What a country!
Remember an immigrant standup comic who used that phase in his shows? It was some 35 years ago when Yakov Smirnoff hit the TV and comedy clubs. We laughed at his humor about the Soviet Union, communism and how the United States was such a great country.
Among the many wartime veterans, the sound that resonates is their pride. This column is for all those veterans who make good neighbors, may live next to you and you may not even know they are veterans. They’ll share many stories, and yet as average people, they may surprise you with their personal history.
For the last seven years, I have had a great friend from the World War II era, Angelo Picarazzi, whose experiences are so distinctive. He was only 10 years old when his family emigrated from Italy. He was in the 9th Infantry Division of the Army and was at Normandy on D+3 (second wave). He made it out of the Higgins boat that sunk directly to the bottom of the water.
His recollection of D-Day as an 18-year-old brought tears to my eyes. He also reminded many times that he turned 19 years old in a fox hole in the Battle of St. Lo in France. His European tour brought him to the Battle of the Bulge, and he crossed the Remagan Bridge before it collapsed on the engineers. His nine-month walking tour through France, Auchen and Germany included the hedgerows, foxholes and “move out.” Surviving with three wounds, he definitely lived with the Angels.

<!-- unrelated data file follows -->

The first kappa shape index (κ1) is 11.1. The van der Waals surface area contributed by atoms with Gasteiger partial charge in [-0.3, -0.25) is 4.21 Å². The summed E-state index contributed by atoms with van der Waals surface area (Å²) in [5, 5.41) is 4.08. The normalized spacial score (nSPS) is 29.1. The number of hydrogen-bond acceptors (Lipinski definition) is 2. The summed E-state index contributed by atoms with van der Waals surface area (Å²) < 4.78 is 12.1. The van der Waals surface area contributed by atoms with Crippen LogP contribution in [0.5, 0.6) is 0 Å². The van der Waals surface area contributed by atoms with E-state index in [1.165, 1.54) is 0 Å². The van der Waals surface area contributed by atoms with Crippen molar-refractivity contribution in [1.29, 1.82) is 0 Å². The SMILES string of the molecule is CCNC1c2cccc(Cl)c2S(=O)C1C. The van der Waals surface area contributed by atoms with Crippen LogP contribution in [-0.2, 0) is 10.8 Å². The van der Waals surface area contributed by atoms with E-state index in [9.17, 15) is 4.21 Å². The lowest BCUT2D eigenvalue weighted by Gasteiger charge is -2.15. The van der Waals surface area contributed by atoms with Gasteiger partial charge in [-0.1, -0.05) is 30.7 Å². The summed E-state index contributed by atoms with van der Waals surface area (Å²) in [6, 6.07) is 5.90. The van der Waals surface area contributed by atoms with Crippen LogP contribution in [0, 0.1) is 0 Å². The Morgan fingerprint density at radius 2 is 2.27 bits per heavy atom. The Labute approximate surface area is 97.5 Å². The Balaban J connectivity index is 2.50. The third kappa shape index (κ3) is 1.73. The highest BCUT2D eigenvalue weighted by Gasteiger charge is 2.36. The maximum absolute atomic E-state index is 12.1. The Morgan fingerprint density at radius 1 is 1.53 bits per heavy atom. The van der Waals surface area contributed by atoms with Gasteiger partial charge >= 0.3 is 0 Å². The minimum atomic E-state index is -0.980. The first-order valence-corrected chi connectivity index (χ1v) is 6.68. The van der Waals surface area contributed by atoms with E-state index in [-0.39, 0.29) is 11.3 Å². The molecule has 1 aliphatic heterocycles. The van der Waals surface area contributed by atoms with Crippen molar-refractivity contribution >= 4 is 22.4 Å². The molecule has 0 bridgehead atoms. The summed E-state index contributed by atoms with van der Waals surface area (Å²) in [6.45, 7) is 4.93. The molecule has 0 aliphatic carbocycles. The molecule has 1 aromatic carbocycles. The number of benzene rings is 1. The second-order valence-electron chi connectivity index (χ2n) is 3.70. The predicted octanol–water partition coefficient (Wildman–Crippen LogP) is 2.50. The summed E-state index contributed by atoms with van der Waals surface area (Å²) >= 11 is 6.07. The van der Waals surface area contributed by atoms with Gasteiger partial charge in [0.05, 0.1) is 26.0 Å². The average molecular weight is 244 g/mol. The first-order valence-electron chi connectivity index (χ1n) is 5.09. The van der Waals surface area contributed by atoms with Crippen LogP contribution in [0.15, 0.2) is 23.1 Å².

His name is so appropriate — Angelo Picarazzi. A very proud American, although he always says today this is not the same America he knew.
Richard Pearce was a front line Army infantryman who told a story at a Battle of the Bulge luncheon that was deeply emotional and extremely tragic. Also, he became friends with a person he met in the senior housing where he lives. His friend (unknown to Pearce in WWII) was a German veteran who also fought in the Battle of the Bulge for Germany. This friend came to this country after the war, loved it, stayed here and fought for the US in the Korean War.
Finally, I met an Afghanistan immigrant named Grafar Watsata, who came to this country some 50 years ago. He became a citizen, married an American women and praises the US. His life was working for the US government doing counseling and interpretations. He spoke many dialects of the Afghan language and still speaks with a broken English accent. His work took him all over Afghanistan and the US. He is so thankful, especially realizing that this country has been very good to him. Watsata constantly praises this country, “It the greatest country in the world, and don’t let anyone tell you different.”
Many of us are born here, live and work here all our lives. We only know America, and we only can relate to one country. That is something to ponder and cherish. “Oh, what a country!”
Thank you, Yakov Smirnoff.